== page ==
Out of the roughly 641,000 active DACA recipients, over 200,000 are employed in fields included in DHS’s Cybersecurity and Infrastructure Security Agency “essential critical infrastructure workforce,” 41,700 of which are healthcare workers. A study by the Association of American Medical Colleges found that by 2033, the U.S. could see an estimated shortage of between 54,100 and 139,000 physicians, including shortfalls in both primary and specialty care. While this data only reflects the problems afflicting one particular industry, it is illustrative of the fact that DACA employees are helping companies in various industries meet their current workforce challenges. The reliance that businesses have placed upon the continued employment of their DACA employees is not only critical for meeting their current workforce needs, but also for helping to meet their long-term labor needs.
Several empirical studies have shown the benefits of providing DACA recipients with the ability to legally live and work in the U.S. and more importantly, what our nation and our economy stand to lose if DACA recipients lose their protection from deportation and work authorization. One study by Ike Brannon and M. Kevin McGee found that making DACA permanent would increase federal, state, and local tax revenue by $87 billion over a ten-year period. This study also found that DACA recipients would lose approximately $120 billion dollars in lost income caused by the loss of their work authorization if the DACA program ceased to exist.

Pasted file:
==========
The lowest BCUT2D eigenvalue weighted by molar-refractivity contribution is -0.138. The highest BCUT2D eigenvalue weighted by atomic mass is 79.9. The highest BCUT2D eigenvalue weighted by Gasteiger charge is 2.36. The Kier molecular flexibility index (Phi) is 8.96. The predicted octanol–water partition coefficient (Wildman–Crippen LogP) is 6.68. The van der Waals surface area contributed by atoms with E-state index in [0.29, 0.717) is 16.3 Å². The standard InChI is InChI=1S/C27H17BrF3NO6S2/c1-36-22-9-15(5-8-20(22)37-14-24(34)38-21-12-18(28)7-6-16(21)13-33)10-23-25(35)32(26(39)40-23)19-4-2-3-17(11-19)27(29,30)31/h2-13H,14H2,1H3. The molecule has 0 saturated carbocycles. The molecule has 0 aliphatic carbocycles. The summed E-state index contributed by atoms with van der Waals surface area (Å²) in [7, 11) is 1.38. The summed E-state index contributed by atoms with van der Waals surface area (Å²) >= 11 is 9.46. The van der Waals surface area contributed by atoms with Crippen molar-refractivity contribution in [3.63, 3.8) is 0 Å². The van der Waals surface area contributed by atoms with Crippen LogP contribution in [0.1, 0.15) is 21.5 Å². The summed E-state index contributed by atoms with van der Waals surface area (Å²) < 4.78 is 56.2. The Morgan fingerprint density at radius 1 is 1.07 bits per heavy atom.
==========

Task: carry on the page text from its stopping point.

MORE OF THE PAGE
This research also concluded that the likely impact of the DACA program’s elimination is that such a policy change would harm the interests of not only the DACA recipients, but also the interests of American workers. The authors reasoned that the program’s elimination would dramatically reduce the return on investment for a DACA recipient to obtain additional educational credentials and skills. This would likely force affected individuals to take jobs that don’t allow them to take full advantage of their human capital, which would reduce the number of skilled workers in occupations where there are acute labor shortages and bring about increased competition for the types of jobs that require less educational credentials and tend to have a surplus of potential workers in those fields. The risk posed by this potential outcome has many companies concerned, as they do not want to lose valued employees at a time when they’re struggling to meet their workforce needs.